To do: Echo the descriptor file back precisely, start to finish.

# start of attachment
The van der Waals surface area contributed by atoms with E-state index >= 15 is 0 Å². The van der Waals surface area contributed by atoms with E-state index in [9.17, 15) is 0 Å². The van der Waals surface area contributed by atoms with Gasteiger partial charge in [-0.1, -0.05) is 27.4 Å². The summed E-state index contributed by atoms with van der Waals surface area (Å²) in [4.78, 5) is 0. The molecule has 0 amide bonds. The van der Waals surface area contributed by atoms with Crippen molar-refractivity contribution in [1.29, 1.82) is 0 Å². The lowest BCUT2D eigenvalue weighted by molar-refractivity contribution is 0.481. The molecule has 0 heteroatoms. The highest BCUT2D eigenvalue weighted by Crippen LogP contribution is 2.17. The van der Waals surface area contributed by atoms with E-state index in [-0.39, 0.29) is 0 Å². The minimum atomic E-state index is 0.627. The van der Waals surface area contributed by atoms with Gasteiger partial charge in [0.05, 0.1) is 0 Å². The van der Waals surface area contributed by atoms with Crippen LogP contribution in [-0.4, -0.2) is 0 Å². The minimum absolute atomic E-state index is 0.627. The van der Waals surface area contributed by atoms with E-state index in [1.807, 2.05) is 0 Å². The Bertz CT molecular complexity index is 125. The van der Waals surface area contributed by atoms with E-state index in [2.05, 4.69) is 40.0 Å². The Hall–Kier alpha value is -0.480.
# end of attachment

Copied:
The van der Waals surface area contributed by atoms with E-state index >= 15 is 0 Å². The van der Waals surface area contributed by atoms with E-state index in [9.17, 15) is 0 Å². The van der Waals surface area contributed by atoms with Gasteiger partial charge in [-0.1, -0.05) is 27.4 Å². The summed E-state index contributed by atoms with van der Waals surface area (Å²) in [4.78, 5) is 0. The molecule has 0 amide bonds. The van der Waals surface area contributed by atoms with Crippen molar-refractivity contribution in [1.29, 1.82) is 0 Å². The lowest BCUT2D eigenvalue weighted by molar-refractivity contribution is 0.481. The molecule has 0 heteroatoms. The highest BCUT2D eigenvalue weighted by Crippen LogP contribution is 2.17. The van der Waals surface area contributed by atoms with E-state index in [-0.39, 0.29) is 0 Å². The minimum atomic E-state index is 0.627. The van der Waals surface area contributed by atoms with Gasteiger partial charge in [0.05, 0.1) is 0 Å². The van der Waals surface area contributed by atoms with Crippen LogP contribution in [-0.4, -0.2) is 0 Å². The minimum absolute atomic E-state index is 0.627. The van der Waals surface area contributed by atoms with E-state index in [1.807, 2.05) is 0 Å². The Bertz CT molecular complexity index is 125. The van der Waals surface area contributed by atoms with E-state index in [2.05, 4.69) is 40.0 Å². The Hall–Kier alpha value is -0.480.